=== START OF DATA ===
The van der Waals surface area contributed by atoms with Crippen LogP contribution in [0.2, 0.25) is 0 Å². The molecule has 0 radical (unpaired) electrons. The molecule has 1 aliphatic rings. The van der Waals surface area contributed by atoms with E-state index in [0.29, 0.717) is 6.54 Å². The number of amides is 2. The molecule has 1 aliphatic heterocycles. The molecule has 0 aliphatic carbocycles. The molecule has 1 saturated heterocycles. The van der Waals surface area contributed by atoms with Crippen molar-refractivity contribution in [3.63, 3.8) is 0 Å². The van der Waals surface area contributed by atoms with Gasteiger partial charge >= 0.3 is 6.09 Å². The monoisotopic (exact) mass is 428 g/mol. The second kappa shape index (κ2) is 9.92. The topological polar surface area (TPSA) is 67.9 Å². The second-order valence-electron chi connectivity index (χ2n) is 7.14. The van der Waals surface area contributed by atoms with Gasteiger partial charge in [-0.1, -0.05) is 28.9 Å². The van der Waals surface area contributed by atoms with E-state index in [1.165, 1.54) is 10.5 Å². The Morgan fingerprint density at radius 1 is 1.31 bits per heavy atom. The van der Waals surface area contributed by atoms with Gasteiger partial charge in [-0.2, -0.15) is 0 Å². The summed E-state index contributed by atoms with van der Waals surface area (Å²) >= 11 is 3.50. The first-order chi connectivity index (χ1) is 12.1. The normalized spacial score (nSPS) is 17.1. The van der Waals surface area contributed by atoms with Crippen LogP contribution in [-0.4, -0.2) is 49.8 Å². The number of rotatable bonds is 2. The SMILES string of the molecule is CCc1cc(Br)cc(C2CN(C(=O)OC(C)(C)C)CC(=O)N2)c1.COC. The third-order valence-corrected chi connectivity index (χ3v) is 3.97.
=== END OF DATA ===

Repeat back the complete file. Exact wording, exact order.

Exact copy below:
The van der Waals surface area contributed by atoms with Crippen LogP contribution in [0.2, 0.25) is 0 Å². The molecule has 0 radical (unpaired) electrons. The molecule has 1 aliphatic rings. The van der Waals surface area contributed by atoms with E-state index in [0.29, 0.717) is 6.54 Å². The number of amides is 2. The molecule has 1 aliphatic heterocycles. The molecule has 0 aliphatic carbocycles. The molecule has 1 saturated heterocycles. The van der Waals surface area contributed by atoms with Crippen molar-refractivity contribution in [3.63, 3.8) is 0 Å². The van der Waals surface area contributed by atoms with Gasteiger partial charge >= 0.3 is 6.09 Å². The monoisotopic (exact) mass is 428 g/mol. The second kappa shape index (κ2) is 9.92. The topological polar surface area (TPSA) is 67.9 Å². The second-order valence-electron chi connectivity index (χ2n) is 7.14. The van der Waals surface area contributed by atoms with Gasteiger partial charge in [-0.1, -0.05) is 28.9 Å². The van der Waals surface area contributed by atoms with E-state index in [1.165, 1.54) is 10.5 Å². The Morgan fingerprint density at radius 1 is 1.31 bits per heavy atom. The van der Waals surface area contributed by atoms with Gasteiger partial charge in [-0.2, -0.15) is 0 Å². The summed E-state index contributed by atoms with van der Waals surface area (Å²) >= 11 is 3.50. The first-order chi connectivity index (χ1) is 12.1. The normalized spacial score (nSPS) is 17.1. The van der Waals surface area contributed by atoms with Crippen LogP contribution in [-0.4, -0.2) is 49.8 Å². The number of rotatable bonds is 2. The SMILES string of the molecule is CCc1cc(Br)cc(C2CN(C(=O)OC(C)(C)C)CC(=O)N2)c1.COC. The third-order valence-corrected chi connectivity index (χ3v) is 3.97.